The Stanford Cardinal had a good chance to show that their upset win over the USC Trojans wasn't just a matter of Khaled Holmes being out and Stanford just being a bad matchup for USC, period. Go into Washington and get a signature victory, and suddenly Stanford might be ready to bang out with the big boys.
Didn't turn out that way. In fact, the game turned out about as poorly as you can expect for the Cardinal, managing a grand total of six offensive points.
The offensive production looked even worse. Stanford averaged an awful 3.6 yards per play, which in terms of national averages would place them in next-to-last place in the FBS behind Tulane. Stanford's run attack resumed their struggles as the big offensive line struggled to get any push; after Stepfan Taylor had two big plays against the Trojans, the Cardinal managed only 2.3 rushing yards per carry, with Taylor's biggest rush going for only 70 yards.
That put the football in the hands of Josh Nunes a lot, and boy did Stanford not want the football in the hands of Josh Nunes a lot.
Nunes wasn't overwhelmed by the moment--he seemed to know where to go and what to do with the football, and he had ample pass protection. He just didn't look like a good quarterback. Nunes groundballed so many football throws I thought he was trying to bowl a cricket ball at his tight ends. Despite a nice connection with Zach Ertz (which at times felt like the ONLY Stanford offense), Nunes pretty much looked like a quarterback making his first college start on the road (particularly with the multiple delay of game penalties), and he didn't perform well enough.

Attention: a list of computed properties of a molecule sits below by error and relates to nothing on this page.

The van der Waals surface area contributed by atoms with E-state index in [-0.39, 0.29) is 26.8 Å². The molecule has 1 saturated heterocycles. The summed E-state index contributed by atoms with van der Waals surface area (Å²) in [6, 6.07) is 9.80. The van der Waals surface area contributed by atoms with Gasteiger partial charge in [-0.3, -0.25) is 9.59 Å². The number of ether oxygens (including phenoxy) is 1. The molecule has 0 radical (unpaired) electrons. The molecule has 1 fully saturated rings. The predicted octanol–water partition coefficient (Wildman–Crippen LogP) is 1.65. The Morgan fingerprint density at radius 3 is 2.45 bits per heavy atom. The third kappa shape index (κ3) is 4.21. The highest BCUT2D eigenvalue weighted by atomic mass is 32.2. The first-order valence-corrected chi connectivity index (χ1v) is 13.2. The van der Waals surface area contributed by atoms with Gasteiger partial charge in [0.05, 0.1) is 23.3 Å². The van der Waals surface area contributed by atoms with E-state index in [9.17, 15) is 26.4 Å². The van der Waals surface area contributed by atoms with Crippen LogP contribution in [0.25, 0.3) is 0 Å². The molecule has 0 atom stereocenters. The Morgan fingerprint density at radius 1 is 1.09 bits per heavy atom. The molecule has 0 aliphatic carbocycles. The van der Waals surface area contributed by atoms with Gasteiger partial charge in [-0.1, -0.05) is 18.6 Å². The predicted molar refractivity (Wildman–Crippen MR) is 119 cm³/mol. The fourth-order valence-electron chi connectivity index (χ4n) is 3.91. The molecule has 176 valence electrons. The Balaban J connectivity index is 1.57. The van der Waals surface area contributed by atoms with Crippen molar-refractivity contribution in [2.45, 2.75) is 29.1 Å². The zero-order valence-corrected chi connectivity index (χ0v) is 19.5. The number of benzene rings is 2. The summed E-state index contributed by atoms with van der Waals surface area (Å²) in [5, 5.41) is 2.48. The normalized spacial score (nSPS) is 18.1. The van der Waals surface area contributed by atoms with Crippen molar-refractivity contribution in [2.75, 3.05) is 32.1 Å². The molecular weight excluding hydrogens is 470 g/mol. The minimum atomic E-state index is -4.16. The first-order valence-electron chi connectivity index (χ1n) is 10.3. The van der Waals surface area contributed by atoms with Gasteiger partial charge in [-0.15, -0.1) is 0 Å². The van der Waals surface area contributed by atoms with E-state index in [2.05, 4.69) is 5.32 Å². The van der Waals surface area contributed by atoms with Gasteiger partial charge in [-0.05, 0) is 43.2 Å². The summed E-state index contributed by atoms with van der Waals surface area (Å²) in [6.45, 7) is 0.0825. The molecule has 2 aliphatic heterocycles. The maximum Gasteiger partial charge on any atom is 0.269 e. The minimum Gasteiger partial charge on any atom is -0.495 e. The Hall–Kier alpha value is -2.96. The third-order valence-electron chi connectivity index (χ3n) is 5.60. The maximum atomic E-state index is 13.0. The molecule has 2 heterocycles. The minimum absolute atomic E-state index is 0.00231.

The Cardinal offense had one drive over 30 yards in the second half (the last one), and didn't move the football over midfield the five drives previous. A lot of that is on Nunes. That's rough stuff.
It's not like Nunes was alone in being bad. Ty Montgomery dropped two big deep throws that if he had caught would have ended the game well before the final Washington comeback attempt. Levine Toilolo troll-lololed a few of his routes by running too shallow, including the game-clinching interception. The Stanford defense made critical errors to give up the two touchdowns. And David Shaw's attempt of a Toilolo fade on 4th and short was just not a good idea, with a predictable interception the result.
The Cardinal wasted a great performance from their defense. Although Stanford eventually made the two crucial errors in the second half, they would've just been footnotes if Stanford's offense had managed a touchdown or two.
We're now four games into the post-Andrew Luck era, and it's becoming clear this Cardinal offense just has a lot of work to do. In 60 minutes, they totally undid any hopes they had of being a legitimate Pac-12 North sleeper. That offense just isn't good enough to produce right now on the road, and in a Pac-12 filled with competent to great offenses, it's hard to see the Cardinal running through games like Oregon, UCLA and Arizona and Oregon State unblemished. The offense looks at best mediocre, and might contend for one of the worst in the conference.
Sorry Stanford fans, but it's definitely starting to look like Luck might have had something to do with all of it.